The president added that he “wouldn’t advise” those opposed to Trump to be silent or stop protesting, but said the election should be an important reminder about the importance of voting.
Effort to Bring Back Congressional Earmarks Blocked
Speaker of the House Paul Ryan blocked an amendment that would have brought back earmarks - the mechanism to add specific funding items to federal spending bills.
Earmarks came under fire for contributing to corruption in Washington. But proponents of earmarks say that it's better that elected officials decide how money is spent at federal agencies instead of the executive branch, which determines how funds are spent if not directed by Congress.
But Speaker Ryan said allowing earmarks would be a slap in the face to President-elect Donald Trump's "drain the swamp" win.
Members of the conservative Freedom Caucus said they wanted reforms added to any effort to bring back earmarks, something that wasn't part of the proposed plan.
Ryan didn't discount a vote on earmarks early next year.
Senate Minority Leader Harry Reid defended earmarks Wednesday.
I'm one of the kings of earmarks," Reid said. "I think it was a terrible disservice to America to come up with this stupid idea ... to stop congressional-directed spending."
Sens. Schumer and McConnell Elected Senate Leaders
New York Sen. Chuck Schumer was easily elected by his caucus to lead Senate Democrats for the next two years and Republicans unanimously re-elected Sen. Mitch McConnell of Kentucky to serve as Majority Leader.
Schumer, who is set to replace retiring Sen. Harry Reid, will spearhead the party's messaging and policy priorities in the first two years of a Donald Trump administration.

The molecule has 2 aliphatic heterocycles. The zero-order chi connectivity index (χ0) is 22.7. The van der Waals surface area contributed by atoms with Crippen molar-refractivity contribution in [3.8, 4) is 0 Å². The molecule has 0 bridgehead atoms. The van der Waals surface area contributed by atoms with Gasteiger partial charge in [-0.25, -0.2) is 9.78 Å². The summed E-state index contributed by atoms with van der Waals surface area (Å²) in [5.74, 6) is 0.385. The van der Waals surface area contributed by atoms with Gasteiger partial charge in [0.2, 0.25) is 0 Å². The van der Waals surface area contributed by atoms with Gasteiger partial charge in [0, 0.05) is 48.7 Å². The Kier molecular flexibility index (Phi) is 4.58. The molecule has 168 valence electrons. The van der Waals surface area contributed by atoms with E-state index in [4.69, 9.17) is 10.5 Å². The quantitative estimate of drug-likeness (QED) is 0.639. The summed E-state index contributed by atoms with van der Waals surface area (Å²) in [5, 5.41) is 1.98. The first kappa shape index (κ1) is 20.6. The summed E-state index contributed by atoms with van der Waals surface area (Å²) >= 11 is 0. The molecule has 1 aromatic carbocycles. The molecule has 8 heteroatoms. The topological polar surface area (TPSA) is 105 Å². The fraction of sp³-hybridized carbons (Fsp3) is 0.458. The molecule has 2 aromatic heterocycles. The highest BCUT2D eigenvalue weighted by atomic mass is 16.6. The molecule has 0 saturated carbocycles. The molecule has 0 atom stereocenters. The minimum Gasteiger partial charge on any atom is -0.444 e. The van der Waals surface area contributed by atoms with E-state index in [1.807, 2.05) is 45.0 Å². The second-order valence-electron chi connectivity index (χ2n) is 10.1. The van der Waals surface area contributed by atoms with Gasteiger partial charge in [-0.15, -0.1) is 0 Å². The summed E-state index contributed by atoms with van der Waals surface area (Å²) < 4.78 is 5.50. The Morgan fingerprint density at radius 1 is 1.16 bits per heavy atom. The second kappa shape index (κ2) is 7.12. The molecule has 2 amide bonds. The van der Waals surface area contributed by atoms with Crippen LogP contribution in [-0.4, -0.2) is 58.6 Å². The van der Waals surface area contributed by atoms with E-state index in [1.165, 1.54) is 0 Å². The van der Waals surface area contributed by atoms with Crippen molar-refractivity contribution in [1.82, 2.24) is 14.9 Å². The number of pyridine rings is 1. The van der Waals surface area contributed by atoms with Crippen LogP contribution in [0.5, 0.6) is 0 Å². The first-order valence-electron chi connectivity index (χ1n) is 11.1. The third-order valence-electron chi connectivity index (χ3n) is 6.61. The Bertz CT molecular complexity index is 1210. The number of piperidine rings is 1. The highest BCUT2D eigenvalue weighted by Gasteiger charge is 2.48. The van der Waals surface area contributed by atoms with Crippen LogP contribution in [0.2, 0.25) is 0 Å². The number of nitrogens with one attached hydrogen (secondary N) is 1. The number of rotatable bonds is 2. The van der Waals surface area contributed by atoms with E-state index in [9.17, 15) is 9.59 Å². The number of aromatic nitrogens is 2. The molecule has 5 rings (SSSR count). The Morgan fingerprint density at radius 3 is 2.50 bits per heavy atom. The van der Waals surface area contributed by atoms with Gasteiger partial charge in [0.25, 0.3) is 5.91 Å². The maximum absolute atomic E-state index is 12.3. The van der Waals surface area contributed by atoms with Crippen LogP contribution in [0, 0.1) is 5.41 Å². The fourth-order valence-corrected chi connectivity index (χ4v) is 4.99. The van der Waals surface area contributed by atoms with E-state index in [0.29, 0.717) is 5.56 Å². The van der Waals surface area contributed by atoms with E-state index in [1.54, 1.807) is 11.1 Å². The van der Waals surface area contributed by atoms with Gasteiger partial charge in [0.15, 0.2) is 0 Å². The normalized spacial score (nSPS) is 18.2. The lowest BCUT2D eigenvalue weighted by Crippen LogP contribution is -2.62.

Read more here.
Martin O'Malley Withdraws From DNC Race
Former Maryland Gov. Martin O'Malley pulled himself out of contention to be the next chairman of the Democratic National Committee Wednesday, days after he said he was considering a bid.
"While I'm grateful to the supportive friends who have urged me to consider running for DNC Chair, I will not be seeking our Party's Chairmanship. The DNC needs a Chair who can do the job fully and with total impartiality. The national interest must come first," O'Malley said in an email to supporters.
Read more here.
McCain Warns Against Russian Reset
Republican Sen. John McCain on Tuesday warned against any attempt to reboot U.S.-Russia relations under Donald Trump’s presidency.
“With the U.S. presidential transition underway, Vladimir Putin has said in recent days that he wants to improve relations with the United States. We should place as much faith in such statements as any other made by a former KGB agent who has plunged his country into tyranny, murdered his political opponents, invaded his neighbors, threatened America’s allies, and attempted to undermine America’s elections,” the Arizona senator said in a statement.
Russia on Tuesday launched a major military offensive in Syria where Putin is backing Syrian President Bashar Assad.
Throughout the campaign, Trump spoke highly of Russian President Vladimir Putin and said he would improve relations between the two countries. Putin and Trump spoke after his victory last week.
“The Obama Administration’s last attempt at resetting relations with Russia culminated in Putin’s invasion of Ukraine and military intervention in the Middle East,” McCain said. “At the very least, the price of another ‘reset’ would be complicity in Putin and Assad’s butchery of the Syrian people.”
Martin O'Malley: 'I'm Taking a Hard Look at DNC Chair'